I started my day today with a bite of freshly made glazed donut and a sip of drip coffee. Not my normal routine, but enjoyable nonetheless, in a very familiar way. Familiarity can possibly and instantaneously forge intimate connections between people, ideas, contexts, and experiences. I find myself intrigued by the artists' process or rather their process of being an artist.
The artists selected for this feature reveal something from their daily surroundings that gives the audience a peek into the artist's intimate life and thoughts. From the silhouette of a paring knife and lemons to grandma's pound cake recipe, these seemingly mundane and familiar elements become tangible starting points in understanding the artists' process of discerning order, reflection, integration and affirmation within their daily environment. Though they employ vastly different methodologies and strategies in creating their work, their inspiration comes from the world around them, thus offering us a key into their world through the familiar object.
Inspired while musing over her grandmother's legacy, Nyeema Morgan's Forty-Seven Easy Poundcakes Like grandma Use To Make tackles rule-based processes and the idea of authenticity in the digital age. It employs a labored process of repetition that is additive yet ultimately reduces the recipes into a series of unique but incomprehensible text-based digital drawings. Morgan explores the boundaries of authoritative reasoning through the process of collecting and editing — dissecting, rearranging and ultimately negating and abstracting. The forty-seven recipes, including Morgan's grandmother's, are also baked and shared with the audience. The project touches upon notions of cultural knowledge and its production, consumption, validation, appropriation, representation, reiteration and its sometime superfluous connotations within contemporary society and engages the audience in both a private and shared communal experience.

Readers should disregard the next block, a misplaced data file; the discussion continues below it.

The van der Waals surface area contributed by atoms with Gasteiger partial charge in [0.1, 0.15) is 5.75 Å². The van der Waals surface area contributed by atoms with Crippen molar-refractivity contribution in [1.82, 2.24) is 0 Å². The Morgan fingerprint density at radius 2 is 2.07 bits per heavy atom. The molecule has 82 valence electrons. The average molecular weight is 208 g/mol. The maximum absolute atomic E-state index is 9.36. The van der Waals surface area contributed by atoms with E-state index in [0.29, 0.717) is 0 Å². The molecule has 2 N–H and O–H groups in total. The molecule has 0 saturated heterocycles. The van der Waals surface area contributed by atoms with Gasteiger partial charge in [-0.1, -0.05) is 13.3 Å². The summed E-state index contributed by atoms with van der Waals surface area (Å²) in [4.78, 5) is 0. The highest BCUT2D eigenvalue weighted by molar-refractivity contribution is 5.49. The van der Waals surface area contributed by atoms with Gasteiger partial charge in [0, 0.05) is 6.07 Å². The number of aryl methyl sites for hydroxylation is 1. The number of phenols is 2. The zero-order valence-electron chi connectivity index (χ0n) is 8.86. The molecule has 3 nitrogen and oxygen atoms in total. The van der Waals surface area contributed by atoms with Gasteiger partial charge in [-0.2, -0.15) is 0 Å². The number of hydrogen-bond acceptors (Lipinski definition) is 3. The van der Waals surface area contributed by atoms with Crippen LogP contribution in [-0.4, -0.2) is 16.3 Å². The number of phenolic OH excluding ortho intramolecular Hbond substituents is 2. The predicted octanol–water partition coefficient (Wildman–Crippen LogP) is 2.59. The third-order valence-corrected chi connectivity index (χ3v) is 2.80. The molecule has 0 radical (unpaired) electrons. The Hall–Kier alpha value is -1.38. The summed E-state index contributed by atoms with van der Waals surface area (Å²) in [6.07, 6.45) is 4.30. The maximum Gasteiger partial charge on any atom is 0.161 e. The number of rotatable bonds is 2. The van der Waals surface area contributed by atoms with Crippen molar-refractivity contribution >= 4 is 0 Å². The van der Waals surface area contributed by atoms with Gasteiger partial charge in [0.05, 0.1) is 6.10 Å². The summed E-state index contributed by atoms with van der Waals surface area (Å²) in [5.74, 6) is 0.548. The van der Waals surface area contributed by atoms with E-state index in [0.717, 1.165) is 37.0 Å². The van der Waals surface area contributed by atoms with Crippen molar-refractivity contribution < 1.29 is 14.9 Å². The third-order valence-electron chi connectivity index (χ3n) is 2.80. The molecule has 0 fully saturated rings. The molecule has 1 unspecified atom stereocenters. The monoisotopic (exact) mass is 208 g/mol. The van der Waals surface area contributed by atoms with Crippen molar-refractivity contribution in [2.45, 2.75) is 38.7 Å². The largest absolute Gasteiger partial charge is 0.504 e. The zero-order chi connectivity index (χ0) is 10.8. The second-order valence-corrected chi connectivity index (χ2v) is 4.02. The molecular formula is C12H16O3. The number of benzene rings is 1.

Megan Whitmarsh examines and reconfigures personal and communal history using a process that she compares to taking a photograph of the inside of her mind. Traces is part of a larger series based on women artists and their work. By making a hand-sewn replica of Niki de Saint Phalle's autobiography, Whitmarsh re-examines the artist, her artwork, and the book itself, which in the process is rendered unreadable. Although her interest in feminism is peripheral and influences her vision rather then being the focus of her work, her recent works have included fictionalized past covers of art magazines featuring women artists who Whitmarsh feels deserved to be on the cover but never did. Part pop art, part criticism, Whitmarsh explores various potent ideas entwined within her daily life in a sincere but lighthearted and personable humble manner.
Siyeon Kim also examines her daily surroundings for inspiration. Kim's most recent photographic series titled Cup continues to examine the themes of fragility and the lack of communication within the domestic setting. The very private and personal objects such as cups, books, kitchen utensils, and eggshells reference the home and the traditional domestic role while the pristine superficiality and obsessive cleanliness depicted in the photographs are evocative of psychological tension, fragility, futility, and almost suffocating emptiness. Like a fragmented poem, the delicate and precarious balancing of the cup and the lifeless paper nourishments capture a melancholic domestic narrative along with a slight sense of paranoia. The pervasive silence is overwhelming yet there is a meditative quality to Kim's quiet photographs, which brings the viewer back to her work again and again.
Not unlike Kim's intimate photographs, Todd Kelly's paintings are introspective explorations and embrace both representation and abstraction. Kelly describes his paintings "as a method of thinking" and enjoys diversity and formal freedom that comes from mashups and interplay of divergent styles and genres. Many of Kelly's recent paintings incorporate facets of still life — silhouettes of bottles, a paring knife and sliced lemons in particular. untitled (Theory of Gravity Still Life) seems to be an amalgamation of abstract scribbles and patterns at first glance but starts to reveal the multiple layers of still life and their playful juxtapositions. Kelly's painting references commercial printing and machine-made marks against hand-painted patterns in fanciful layers. It reflects his daily life and attitude of joy and inquiry in approaching his paintings.
Eun Young Choi is a New York-based installation artist and independent curator originally from Seoul, Korea. She holds a MFA from the School of Visual Arts and a BFA from the School of the Art Institute of Chicago. Choi has organized exhibitions and performance events in collaboration with various organizations including the New Museum's IDEAS CITY Festival, National Academy Museum, United Nations Headquarters, Asian American Art Centre and Arario Gallery New York. Her programming and exhibitions have been featured in the New York Times, New York magazine, VOGUE magazine, The Brooklyn Rail, artcritical and numerous other media outlets.